Mr. Obsitnik said he has competed in India over the last year and has brought more manufacturing jobs into the United States.
“People think people go to those companies for cheap labor, but it’s not the case. It’s about the tax code. We have the highest corporate tax rate in the world and with all the loopholes, it doesn’t hurt the big companies, it hurts the small and medium businesses. Those businesses need a voice in Washington to bring in a fairer tax code,” Mr. Obsitnik said.
Lowering the corporate tax rate would broaden the tax base and bring in more revenue while at the same time allowing those businesses to put more people to work, he said.
He is also in favor of reducing the loopholes. This is also something he says can help reduce the deficit, because the more job growth there is, the more deficit reduction can take place.
“Every plan in Washington to reduce the deficit is based around some level of job growth,” Mr. Obsitnik said. “Even if there’s consensus around a plan, if you don’t have the right environment to create jobs, they won’t work. That is the key assumption required and that’s why we need congressmen in Connecticut and throughout the United States that understand how job growth is front and center to any agenda.”
Spending cuts are something that is also very much on Mr. Obsitnik’s agenda. Having served in the military and worked in the Pentagon, he said he knows there is wasteful spending. He said there are “efficiency cuts” that every department, including in defense and Medicare and Medicaid, can make to eliminate government waste. Mr. Obsitnik said private sector best practices can improve government efficiency and eliminate waste and fraud.
Economic concerns and jobs are front and center in Mr. Obsitnik’s campaign, saying that they are threatening the quality of life that has made the 4th District so special.
“When you look at our growth over the last 50 years, a lot of our rise in stature in foreign policy has been our economic strength and our ability to create a job and grow it over time,” Mr. Obsitnik said. “That allows us to invest in military defense and, in effect, use it as a way to monitor our interests abroad. Without that growth we are at risk from a foreign policy standpoint… The biggest threat to our national security is our ability to maintain our own competitiveness at home.”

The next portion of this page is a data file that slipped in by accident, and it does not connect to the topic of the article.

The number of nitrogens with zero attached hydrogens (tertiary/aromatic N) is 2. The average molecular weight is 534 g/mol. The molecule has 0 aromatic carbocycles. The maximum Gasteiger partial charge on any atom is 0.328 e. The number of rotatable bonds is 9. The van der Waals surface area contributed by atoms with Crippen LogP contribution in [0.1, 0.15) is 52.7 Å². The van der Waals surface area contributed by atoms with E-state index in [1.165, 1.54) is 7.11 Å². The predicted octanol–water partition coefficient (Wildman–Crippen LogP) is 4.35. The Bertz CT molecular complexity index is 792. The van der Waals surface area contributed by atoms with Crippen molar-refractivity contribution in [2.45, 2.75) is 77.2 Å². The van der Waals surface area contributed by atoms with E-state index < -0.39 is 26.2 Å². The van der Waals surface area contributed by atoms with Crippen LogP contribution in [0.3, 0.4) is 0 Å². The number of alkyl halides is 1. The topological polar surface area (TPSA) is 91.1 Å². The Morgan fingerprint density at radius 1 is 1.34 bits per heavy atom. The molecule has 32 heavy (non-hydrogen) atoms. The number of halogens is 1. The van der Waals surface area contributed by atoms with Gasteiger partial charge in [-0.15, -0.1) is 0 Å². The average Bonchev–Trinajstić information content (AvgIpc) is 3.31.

Being a CEO would seem to require quite an adjustment to being just one voice in Congress if Mr. Obsitnik is elected, but he says the biggest misconception about leadership, based on his time in business and in the military, is that the person at the top is supposed to be some kind of omnipotent leader. He said it’s the people you work with that create success and when a leader doesn’t take them into consideration, they won’t be a leader for long.
“Leaders are people who understand that there’s a greater cause than just themselves and their personal interests,” Mr. Obsitnik said. “That has served me well. My personal interests are only better if the common interest is served.”
Mr. Obsitnik could well be the favorite among the three seeking their party’s nomination at next month’s Connecticut Republican Convention. Mr. Obsitnik has received endorsements from all over the state for his campaign, including from the Redding Republican Town Committee, but he said he would reflect the will of the convention as it makes its endorsement for the nominee.
“I’m not running for Congress to see how far I can get in a primary. I have the background, the skill set, the ability to pull together all my resources, but I am a team player. I will live by whoever the nominee is in the Republican Party. Hopefully it’s me but I will support whoever gets the support at the convention,” Mr. Obsitnik said.